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Sunday, January 14, 2018

Share Now: What Not to Say to Older Co-Workers

4 Ageist Phrases to Quit Saying at The Office

from U.S. News & World Report
(Editor's Note) As people delay retirement, It is becoming more important to bridge the gap between generations at the workplace. In this article in U.S.News and World Report, Susannah Snider discusses how thoughtless comments made by co-workers can be ageist and hurtful. Although the Age Discrimination in Employment Act is in place to protect older workers, it cannot prevent an occasional dig by a younger colleague when it comes to technical skills or trends.Ageist comments make people feel devalued,  they lose confidence, and work performance can be affected.
The author identifies 4 common phrases that should be avoided:
1. "You're overqualified." This statement, typically lobbed at job applicants, "is almost always code for 'You're too old,'" says Joanna Lahey, associate professor at Texas A&M University and expert on age discrimination and the relationship between age and labor market outcomes...
2. "Don't worry, you don't need to take that computer training class." Employees should avoid the assumption that older workers are technological dinosaurs who can't learn new skills.
Seasoned employees are assumed to be "adverse to change, that they won't take on new technologies," says Jessica Kriegel, author of "Unfairly Labeled: How Your Workplace Can Benefit From Ditching Generational Stereotypes." "But it's often older workers who are implementing the changes to the technology."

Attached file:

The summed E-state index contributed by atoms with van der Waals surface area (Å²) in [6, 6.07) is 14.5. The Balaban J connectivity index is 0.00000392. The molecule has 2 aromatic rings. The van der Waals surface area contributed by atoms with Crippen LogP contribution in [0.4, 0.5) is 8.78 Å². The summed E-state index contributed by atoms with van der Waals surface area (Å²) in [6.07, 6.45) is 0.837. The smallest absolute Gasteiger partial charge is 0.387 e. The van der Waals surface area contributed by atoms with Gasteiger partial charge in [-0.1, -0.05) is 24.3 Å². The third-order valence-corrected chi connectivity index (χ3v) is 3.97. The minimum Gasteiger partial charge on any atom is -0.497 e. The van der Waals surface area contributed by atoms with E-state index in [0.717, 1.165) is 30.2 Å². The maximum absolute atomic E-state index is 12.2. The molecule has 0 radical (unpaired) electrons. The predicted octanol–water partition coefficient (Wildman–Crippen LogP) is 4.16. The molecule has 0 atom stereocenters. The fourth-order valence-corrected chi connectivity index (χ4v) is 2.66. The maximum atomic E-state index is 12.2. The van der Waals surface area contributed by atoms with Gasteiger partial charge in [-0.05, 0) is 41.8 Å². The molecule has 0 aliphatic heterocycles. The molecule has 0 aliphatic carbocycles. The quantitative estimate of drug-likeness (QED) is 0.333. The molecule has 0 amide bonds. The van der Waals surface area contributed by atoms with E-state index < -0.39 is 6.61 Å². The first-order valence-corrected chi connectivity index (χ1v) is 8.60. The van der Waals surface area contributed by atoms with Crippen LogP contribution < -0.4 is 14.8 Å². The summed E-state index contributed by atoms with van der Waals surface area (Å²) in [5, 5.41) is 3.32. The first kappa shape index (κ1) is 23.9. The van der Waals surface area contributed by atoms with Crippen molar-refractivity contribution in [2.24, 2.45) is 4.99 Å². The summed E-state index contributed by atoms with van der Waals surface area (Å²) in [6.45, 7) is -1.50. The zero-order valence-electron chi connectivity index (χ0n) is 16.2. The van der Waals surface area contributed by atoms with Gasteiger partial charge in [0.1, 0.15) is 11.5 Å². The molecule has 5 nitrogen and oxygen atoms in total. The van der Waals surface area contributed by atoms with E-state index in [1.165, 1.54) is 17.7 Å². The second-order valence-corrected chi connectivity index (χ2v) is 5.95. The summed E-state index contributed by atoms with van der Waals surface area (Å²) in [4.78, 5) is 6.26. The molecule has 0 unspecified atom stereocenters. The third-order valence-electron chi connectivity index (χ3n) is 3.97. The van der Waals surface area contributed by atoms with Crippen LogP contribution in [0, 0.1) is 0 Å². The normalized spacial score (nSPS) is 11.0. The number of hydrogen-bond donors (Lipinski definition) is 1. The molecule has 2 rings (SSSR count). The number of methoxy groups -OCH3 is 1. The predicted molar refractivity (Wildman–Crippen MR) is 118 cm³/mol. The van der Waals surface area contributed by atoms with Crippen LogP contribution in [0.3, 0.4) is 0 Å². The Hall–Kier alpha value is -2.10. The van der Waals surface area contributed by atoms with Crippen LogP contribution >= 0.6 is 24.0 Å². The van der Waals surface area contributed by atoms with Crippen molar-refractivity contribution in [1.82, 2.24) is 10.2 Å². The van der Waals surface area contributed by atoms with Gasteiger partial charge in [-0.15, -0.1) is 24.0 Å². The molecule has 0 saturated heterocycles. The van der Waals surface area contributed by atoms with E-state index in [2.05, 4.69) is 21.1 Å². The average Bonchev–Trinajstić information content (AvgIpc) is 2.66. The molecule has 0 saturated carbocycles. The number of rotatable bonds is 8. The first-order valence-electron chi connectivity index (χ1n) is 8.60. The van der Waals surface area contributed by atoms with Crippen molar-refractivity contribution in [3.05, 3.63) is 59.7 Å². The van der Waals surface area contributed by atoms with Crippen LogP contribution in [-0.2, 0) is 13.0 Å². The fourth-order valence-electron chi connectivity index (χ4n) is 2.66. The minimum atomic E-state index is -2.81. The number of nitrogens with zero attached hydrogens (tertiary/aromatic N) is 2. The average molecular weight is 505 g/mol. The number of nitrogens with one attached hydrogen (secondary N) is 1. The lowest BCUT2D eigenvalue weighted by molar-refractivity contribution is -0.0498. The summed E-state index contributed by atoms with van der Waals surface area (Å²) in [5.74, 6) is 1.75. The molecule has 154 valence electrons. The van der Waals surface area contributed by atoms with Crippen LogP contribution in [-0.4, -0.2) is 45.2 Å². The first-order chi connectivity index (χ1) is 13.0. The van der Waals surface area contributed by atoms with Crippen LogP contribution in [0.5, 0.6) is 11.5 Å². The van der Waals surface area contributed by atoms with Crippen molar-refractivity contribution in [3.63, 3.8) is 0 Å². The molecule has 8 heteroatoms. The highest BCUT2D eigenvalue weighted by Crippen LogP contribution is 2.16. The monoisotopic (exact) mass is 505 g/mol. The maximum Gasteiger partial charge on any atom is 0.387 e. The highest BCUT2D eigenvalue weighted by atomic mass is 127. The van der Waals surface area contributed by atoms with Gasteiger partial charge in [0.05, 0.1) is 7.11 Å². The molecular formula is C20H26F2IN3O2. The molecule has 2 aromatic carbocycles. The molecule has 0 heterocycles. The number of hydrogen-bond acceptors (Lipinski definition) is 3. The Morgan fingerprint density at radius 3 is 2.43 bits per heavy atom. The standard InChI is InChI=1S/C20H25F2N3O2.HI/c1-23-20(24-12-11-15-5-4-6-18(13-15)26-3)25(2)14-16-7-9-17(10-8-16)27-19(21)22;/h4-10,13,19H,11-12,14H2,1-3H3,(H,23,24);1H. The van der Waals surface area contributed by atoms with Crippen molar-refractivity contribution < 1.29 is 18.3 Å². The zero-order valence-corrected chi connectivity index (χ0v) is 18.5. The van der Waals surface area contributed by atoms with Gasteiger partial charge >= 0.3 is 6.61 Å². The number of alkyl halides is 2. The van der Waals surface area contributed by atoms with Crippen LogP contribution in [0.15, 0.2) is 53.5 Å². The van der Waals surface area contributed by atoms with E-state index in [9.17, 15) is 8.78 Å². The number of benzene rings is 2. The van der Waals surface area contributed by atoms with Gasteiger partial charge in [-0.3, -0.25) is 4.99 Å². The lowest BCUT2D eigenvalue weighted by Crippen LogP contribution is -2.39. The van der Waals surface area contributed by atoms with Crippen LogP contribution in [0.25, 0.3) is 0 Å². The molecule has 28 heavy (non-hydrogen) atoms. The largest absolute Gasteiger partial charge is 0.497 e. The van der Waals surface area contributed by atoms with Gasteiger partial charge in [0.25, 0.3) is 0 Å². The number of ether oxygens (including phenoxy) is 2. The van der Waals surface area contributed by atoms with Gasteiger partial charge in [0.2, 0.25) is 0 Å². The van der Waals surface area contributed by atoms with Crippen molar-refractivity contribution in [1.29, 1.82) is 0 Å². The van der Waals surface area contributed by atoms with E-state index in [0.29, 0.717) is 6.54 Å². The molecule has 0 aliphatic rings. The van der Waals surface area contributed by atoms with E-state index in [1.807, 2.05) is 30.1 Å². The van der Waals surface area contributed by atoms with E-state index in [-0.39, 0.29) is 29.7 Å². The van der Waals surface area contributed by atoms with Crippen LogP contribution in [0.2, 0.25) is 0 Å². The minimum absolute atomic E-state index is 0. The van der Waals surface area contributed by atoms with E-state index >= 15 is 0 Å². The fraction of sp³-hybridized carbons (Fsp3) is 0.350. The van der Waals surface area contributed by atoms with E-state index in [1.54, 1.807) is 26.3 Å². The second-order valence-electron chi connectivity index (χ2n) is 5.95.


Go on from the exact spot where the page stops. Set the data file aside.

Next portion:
FREE WEBINAR: “5 Simple Tips to Beat Age Discrimination” Register Here

10 Tough Q & A's for Older Workers

You have the "perfect job" interview tomorrow. Your skills and experience look as if they match the job description. But have you practiced your answers to potential questions? Guess what it is more than likely that some of the other potential job candidates did. So grab a mirror and do a dress rehearsal. It will help demonstrate to a potential employer a sense of mastery and confidence. (Editor's Note)

"These 10 questions are examples of some you might be asked. Not all of them are overtly age-related. But each one gives you an opportunity to present yourself as a skilled, energetic worker who brings high value to an employer.

1. Tell me about yourself. Make your answer short and sweet. Stick to experiences and goals that relate to the specific job for which you’re applying. Resist the impulse to stress your years of experience. It’s more important to talk about your skills and achievements that show you can deliver. Emphasize your flexibility and positive attitude.

2. Why are you looking for a job? Keep it brief. A straightforward answer is best. For example, “My organization was forced to downsize.” Avoid negative statements about yourself, your work, or your ability to get along with others. Never criticize former employers or coworkers.